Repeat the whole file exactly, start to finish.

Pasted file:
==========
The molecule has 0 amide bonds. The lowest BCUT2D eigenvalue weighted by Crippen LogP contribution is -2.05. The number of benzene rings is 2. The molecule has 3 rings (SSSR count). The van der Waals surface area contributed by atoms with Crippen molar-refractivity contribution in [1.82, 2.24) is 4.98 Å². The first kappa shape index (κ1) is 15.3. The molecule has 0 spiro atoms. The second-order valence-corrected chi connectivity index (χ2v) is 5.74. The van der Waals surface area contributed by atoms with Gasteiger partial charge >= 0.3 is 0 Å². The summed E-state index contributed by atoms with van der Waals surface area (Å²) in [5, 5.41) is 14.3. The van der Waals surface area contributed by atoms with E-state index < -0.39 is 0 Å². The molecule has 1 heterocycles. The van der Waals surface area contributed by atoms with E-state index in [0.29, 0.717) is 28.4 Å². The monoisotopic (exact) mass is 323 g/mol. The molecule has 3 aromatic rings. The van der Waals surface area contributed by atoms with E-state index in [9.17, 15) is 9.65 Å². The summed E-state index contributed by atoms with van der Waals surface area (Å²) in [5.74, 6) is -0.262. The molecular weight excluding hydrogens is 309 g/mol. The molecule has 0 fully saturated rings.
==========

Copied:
The molecule has 0 amide bonds. The lowest BCUT2D eigenvalue weighted by Crippen LogP contribution is -2.05. The number of benzene rings is 2. The molecule has 3 rings (SSSR count). The van der Waals surface area contributed by atoms with Crippen molar-refractivity contribution in [1.82, 2.24) is 4.98 Å². The first kappa shape index (κ1) is 15.3. The molecule has 0 spiro atoms. The second-order valence-corrected chi connectivity index (χ2v) is 5.74. The van der Waals surface area contributed by atoms with Gasteiger partial charge >= 0.3 is 0 Å². The summed E-state index contributed by atoms with van der Waals surface area (Å²) in [5, 5.41) is 14.3. The van der Waals surface area contributed by atoms with E-state index < -0.39 is 0 Å². The molecule has 1 heterocycles. The van der Waals surface area contributed by atoms with E-state index in [0.29, 0.717) is 28.4 Å². The monoisotopic (exact) mass is 323 g/mol. The molecule has 3 aromatic rings. The van der Waals surface area contributed by atoms with E-state index in [9.17, 15) is 9.65 Å². The summed E-state index contributed by atoms with van der Waals surface area (Å²) in [5.74, 6) is -0.262. The molecular weight excluding hydrogens is 309 g/mol. The molecule has 0 fully saturated rings.